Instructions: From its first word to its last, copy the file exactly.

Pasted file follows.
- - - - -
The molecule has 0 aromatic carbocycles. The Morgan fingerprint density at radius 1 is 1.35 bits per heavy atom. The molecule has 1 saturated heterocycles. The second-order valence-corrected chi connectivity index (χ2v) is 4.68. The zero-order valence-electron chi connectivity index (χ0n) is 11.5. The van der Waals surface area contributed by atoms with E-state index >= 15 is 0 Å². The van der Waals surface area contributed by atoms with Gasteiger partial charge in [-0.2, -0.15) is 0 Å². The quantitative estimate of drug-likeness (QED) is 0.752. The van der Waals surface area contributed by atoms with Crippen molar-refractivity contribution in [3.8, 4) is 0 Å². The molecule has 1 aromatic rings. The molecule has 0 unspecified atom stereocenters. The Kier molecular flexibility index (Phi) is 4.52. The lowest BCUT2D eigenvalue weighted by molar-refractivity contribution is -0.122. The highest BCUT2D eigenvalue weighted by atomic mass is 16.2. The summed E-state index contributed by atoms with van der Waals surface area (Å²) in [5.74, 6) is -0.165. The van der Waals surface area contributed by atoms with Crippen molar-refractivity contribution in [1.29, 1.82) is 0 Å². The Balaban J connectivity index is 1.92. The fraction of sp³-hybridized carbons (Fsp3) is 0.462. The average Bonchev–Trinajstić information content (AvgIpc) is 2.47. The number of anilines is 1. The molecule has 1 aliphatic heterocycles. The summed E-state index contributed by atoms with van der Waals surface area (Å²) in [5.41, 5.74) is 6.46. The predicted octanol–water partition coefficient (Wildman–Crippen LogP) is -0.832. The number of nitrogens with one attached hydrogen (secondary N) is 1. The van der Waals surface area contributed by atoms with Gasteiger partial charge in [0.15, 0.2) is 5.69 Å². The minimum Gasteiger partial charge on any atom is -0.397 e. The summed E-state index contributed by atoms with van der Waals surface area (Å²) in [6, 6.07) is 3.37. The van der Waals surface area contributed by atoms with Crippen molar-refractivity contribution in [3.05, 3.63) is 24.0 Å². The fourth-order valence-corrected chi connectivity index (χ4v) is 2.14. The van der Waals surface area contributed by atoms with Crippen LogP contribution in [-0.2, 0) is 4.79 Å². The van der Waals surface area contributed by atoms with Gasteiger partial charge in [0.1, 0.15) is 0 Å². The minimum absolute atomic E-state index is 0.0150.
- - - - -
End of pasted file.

The molecule has 0 aromatic carbocycles. The Morgan fingerprint density at radius 1 is 1.35 bits per heavy atom. The molecule has 1 saturated heterocycles. The second-order valence-corrected chi connectivity index (χ2v) is 4.68. The zero-order valence-electron chi connectivity index (χ0n) is 11.5. The van der Waals surface area contributed by atoms with E-state index >= 15 is 0 Å². The van der Waals surface area contributed by atoms with Gasteiger partial charge in [-0.2, -0.15) is 0 Å². The quantitative estimate of drug-likeness (QED) is 0.752. The van der Waals surface area contributed by atoms with Crippen molar-refractivity contribution in [3.8, 4) is 0 Å². The molecule has 1 aromatic rings. The molecule has 0 unspecified atom stereocenters. The Kier molecular flexibility index (Phi) is 4.52. The lowest BCUT2D eigenvalue weighted by molar-refractivity contribution is -0.122. The highest BCUT2D eigenvalue weighted by atomic mass is 16.2. The summed E-state index contributed by atoms with van der Waals surface area (Å²) in [5.74, 6) is -0.165. The van der Waals surface area contributed by atoms with Crippen molar-refractivity contribution in [1.29, 1.82) is 0 Å². The Balaban J connectivity index is 1.92. The fraction of sp³-hybridized carbons (Fsp3) is 0.462. The average Bonchev–Trinajstić information content (AvgIpc) is 2.47. The number of anilines is 1. The molecule has 1 aliphatic heterocycles. The summed E-state index contributed by atoms with van der Waals surface area (Å²) in [5.41, 5.74) is 6.46. The predicted octanol–water partition coefficient (Wildman–Crippen LogP) is -0.832. The number of nitrogens with one attached hydrogen (secondary N) is 1. The van der Waals surface area contributed by atoms with Gasteiger partial charge in [0.15, 0.2) is 5.69 Å². The minimum Gasteiger partial charge on any atom is -0.397 e. The summed E-state index contributed by atoms with van der Waals surface area (Å²) in [6, 6.07) is 3.37. The van der Waals surface area contributed by atoms with Crippen molar-refractivity contribution in [3.05, 3.63) is 24.0 Å². The fourth-order valence-corrected chi connectivity index (χ4v) is 2.14. The van der Waals surface area contributed by atoms with Crippen LogP contribution in [-0.2, 0) is 4.79 Å². The van der Waals surface area contributed by atoms with Gasteiger partial charge in [0.1, 0.15) is 0 Å². The minimum absolute atomic E-state index is 0.0150.